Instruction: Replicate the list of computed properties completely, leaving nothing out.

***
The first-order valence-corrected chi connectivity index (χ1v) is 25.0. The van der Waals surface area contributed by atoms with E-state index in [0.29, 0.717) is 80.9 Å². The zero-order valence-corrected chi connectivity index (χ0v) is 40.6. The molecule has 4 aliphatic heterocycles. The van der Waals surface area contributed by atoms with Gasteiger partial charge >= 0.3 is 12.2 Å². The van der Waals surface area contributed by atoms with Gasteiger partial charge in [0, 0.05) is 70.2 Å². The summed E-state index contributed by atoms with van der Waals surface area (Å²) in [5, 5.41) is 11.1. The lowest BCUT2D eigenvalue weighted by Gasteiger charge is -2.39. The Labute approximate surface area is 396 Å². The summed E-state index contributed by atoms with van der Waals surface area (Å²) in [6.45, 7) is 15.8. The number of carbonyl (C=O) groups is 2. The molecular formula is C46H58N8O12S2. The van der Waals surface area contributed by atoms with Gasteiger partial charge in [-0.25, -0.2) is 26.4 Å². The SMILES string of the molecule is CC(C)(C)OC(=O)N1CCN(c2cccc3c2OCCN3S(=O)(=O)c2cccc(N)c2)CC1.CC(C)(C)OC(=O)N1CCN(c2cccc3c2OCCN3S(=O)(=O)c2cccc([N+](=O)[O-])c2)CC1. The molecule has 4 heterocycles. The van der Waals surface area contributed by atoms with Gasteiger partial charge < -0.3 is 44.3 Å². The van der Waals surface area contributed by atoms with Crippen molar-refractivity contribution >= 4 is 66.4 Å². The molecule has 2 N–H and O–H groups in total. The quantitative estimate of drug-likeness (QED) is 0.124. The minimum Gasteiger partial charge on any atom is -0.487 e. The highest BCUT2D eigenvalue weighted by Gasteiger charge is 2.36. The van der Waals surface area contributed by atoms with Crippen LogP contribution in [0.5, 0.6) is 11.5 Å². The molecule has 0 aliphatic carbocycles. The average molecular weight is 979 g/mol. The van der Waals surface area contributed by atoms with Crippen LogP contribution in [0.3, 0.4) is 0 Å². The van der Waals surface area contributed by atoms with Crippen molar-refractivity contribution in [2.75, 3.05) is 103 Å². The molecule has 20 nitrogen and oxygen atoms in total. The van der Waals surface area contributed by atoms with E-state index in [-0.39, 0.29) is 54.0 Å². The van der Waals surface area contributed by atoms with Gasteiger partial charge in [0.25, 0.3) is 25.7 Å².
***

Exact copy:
The first-order valence-corrected chi connectivity index (χ1v) is 25.0. The van der Waals surface area contributed by atoms with E-state index in [0.29, 0.717) is 80.9 Å². The zero-order valence-corrected chi connectivity index (χ0v) is 40.6. The molecule has 4 aliphatic heterocycles. The van der Waals surface area contributed by atoms with Gasteiger partial charge >= 0.3 is 12.2 Å². The van der Waals surface area contributed by atoms with Gasteiger partial charge in [0, 0.05) is 70.2 Å². The summed E-state index contributed by atoms with van der Waals surface area (Å²) in [5, 5.41) is 11.1. The lowest BCUT2D eigenvalue weighted by Gasteiger charge is -2.39. The Labute approximate surface area is 396 Å². The summed E-state index contributed by atoms with van der Waals surface area (Å²) in [6.45, 7) is 15.8. The number of carbonyl (C=O) groups is 2. The molecular formula is C46H58N8O12S2. The van der Waals surface area contributed by atoms with Gasteiger partial charge in [-0.25, -0.2) is 26.4 Å². The SMILES string of the molecule is CC(C)(C)OC(=O)N1CCN(c2cccc3c2OCCN3S(=O)(=O)c2cccc(N)c2)CC1.CC(C)(C)OC(=O)N1CCN(c2cccc3c2OCCN3S(=O)(=O)c2cccc([N+](=O)[O-])c2)CC1. The molecule has 4 heterocycles. The van der Waals surface area contributed by atoms with Gasteiger partial charge < -0.3 is 44.3 Å². The van der Waals surface area contributed by atoms with Crippen molar-refractivity contribution >= 4 is 66.4 Å². The molecule has 2 N–H and O–H groups in total. The quantitative estimate of drug-likeness (QED) is 0.124. The minimum Gasteiger partial charge on any atom is -0.487 e. The highest BCUT2D eigenvalue weighted by Gasteiger charge is 2.36. The van der Waals surface area contributed by atoms with Crippen LogP contribution in [0.5, 0.6) is 11.5 Å². The molecule has 0 aliphatic carbocycles. The average molecular weight is 979 g/mol. The van der Waals surface area contributed by atoms with Crippen LogP contribution in [0.3, 0.4) is 0 Å². The van der Waals surface area contributed by atoms with Crippen molar-refractivity contribution in [2.75, 3.05) is 103 Å². The molecule has 20 nitrogen and oxygen atoms in total. The van der Waals surface area contributed by atoms with E-state index in [-0.39, 0.29) is 54.0 Å². The van der Waals surface area contributed by atoms with Gasteiger partial charge in [0.25, 0.3) is 25.7 Å².